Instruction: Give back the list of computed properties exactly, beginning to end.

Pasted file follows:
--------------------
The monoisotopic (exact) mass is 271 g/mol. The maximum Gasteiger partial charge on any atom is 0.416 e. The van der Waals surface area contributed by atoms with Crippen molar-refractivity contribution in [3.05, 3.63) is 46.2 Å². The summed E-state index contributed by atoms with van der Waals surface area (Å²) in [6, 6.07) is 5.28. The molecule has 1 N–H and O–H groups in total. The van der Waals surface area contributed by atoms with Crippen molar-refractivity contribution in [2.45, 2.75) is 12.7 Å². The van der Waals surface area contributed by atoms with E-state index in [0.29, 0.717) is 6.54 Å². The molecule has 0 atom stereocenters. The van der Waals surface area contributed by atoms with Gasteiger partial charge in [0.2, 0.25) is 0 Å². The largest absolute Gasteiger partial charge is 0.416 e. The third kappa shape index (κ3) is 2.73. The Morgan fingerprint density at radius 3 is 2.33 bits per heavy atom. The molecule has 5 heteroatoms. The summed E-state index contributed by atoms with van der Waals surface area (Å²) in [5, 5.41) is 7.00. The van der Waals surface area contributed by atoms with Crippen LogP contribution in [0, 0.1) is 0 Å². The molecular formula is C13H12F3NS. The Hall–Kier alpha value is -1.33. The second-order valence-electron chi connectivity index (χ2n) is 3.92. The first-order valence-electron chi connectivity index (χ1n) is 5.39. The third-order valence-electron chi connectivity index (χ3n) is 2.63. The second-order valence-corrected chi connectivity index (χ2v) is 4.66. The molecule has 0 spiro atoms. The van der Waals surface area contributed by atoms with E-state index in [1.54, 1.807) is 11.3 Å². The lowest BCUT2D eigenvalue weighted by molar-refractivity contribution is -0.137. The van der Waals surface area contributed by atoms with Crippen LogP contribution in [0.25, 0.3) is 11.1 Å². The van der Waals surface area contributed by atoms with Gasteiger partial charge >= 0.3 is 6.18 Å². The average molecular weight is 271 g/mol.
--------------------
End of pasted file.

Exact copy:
The monoisotopic (exact) mass is 271 g/mol. The maximum Gasteiger partial charge on any atom is 0.416 e. The van der Waals surface area contributed by atoms with Crippen molar-refractivity contribution in [3.05, 3.63) is 46.2 Å². The summed E-state index contributed by atoms with van der Waals surface area (Å²) in [6, 6.07) is 5.28. The molecule has 1 N–H and O–H groups in total. The van der Waals surface area contributed by atoms with Crippen molar-refractivity contribution in [2.45, 2.75) is 12.7 Å². The van der Waals surface area contributed by atoms with E-state index in [0.29, 0.717) is 6.54 Å². The molecule has 0 atom stereocenters. The van der Waals surface area contributed by atoms with Gasteiger partial charge in [0.2, 0.25) is 0 Å². The largest absolute Gasteiger partial charge is 0.416 e. The third kappa shape index (κ3) is 2.73. The Morgan fingerprint density at radius 3 is 2.33 bits per heavy atom. The molecule has 5 heteroatoms. The summed E-state index contributed by atoms with van der Waals surface area (Å²) in [5, 5.41) is 7.00. The van der Waals surface area contributed by atoms with Crippen LogP contribution in [0, 0.1) is 0 Å². The molecular formula is C13H12F3NS. The Hall–Kier alpha value is -1.33. The second-order valence-electron chi connectivity index (χ2n) is 3.92. The first-order valence-electron chi connectivity index (χ1n) is 5.39. The third-order valence-electron chi connectivity index (χ3n) is 2.63. The second-order valence-corrected chi connectivity index (χ2v) is 4.66. The molecule has 0 spiro atoms. The van der Waals surface area contributed by atoms with E-state index in [1.54, 1.807) is 11.3 Å². The lowest BCUT2D eigenvalue weighted by molar-refractivity contribution is -0.137. The van der Waals surface area contributed by atoms with Crippen LogP contribution in [0.25, 0.3) is 11.1 Å². The van der Waals surface area contributed by atoms with Gasteiger partial charge >= 0.3 is 6.18 Å². The average molecular weight is 271 g/mol.